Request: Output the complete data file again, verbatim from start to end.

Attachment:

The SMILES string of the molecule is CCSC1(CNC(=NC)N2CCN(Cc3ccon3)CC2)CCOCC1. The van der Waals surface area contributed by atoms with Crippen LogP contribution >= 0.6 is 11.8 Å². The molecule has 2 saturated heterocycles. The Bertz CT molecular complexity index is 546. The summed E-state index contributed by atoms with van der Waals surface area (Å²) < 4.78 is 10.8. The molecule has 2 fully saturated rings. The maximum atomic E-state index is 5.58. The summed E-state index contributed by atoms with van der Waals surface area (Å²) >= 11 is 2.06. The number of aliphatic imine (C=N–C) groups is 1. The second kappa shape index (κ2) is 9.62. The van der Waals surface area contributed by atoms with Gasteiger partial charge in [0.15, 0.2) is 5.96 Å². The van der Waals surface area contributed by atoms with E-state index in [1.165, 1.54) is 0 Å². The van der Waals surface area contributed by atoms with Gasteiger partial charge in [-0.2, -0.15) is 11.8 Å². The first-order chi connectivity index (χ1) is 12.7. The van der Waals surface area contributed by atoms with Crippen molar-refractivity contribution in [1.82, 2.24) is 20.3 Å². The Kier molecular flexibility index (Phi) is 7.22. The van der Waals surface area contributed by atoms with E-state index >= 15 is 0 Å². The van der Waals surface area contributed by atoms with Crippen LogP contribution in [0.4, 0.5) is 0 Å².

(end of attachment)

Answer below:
The SMILES string of the molecule is CCSC1(CNC(=NC)N2CCN(Cc3ccon3)CC2)CCOCC1. The van der Waals surface area contributed by atoms with Crippen LogP contribution >= 0.6 is 11.8 Å². The molecule has 2 saturated heterocycles. The Bertz CT molecular complexity index is 546. The summed E-state index contributed by atoms with van der Waals surface area (Å²) < 4.78 is 10.8. The molecule has 2 fully saturated rings. The maximum atomic E-state index is 5.58. The summed E-state index contributed by atoms with van der Waals surface area (Å²) >= 11 is 2.06. The number of aliphatic imine (C=N–C) groups is 1. The second kappa shape index (κ2) is 9.62. The van der Waals surface area contributed by atoms with Gasteiger partial charge in [0.15, 0.2) is 5.96 Å². The van der Waals surface area contributed by atoms with E-state index in [1.165, 1.54) is 0 Å². The van der Waals surface area contributed by atoms with Gasteiger partial charge in [-0.2, -0.15) is 11.8 Å². The first-order chi connectivity index (χ1) is 12.7. The van der Waals surface area contributed by atoms with Crippen molar-refractivity contribution in [1.82, 2.24) is 20.3 Å². The Kier molecular flexibility index (Phi) is 7.22. The van der Waals surface area contributed by atoms with E-state index >= 15 is 0 Å². The van der Waals surface area contributed by atoms with Crippen LogP contribution in [0.4, 0.5) is 0 Å².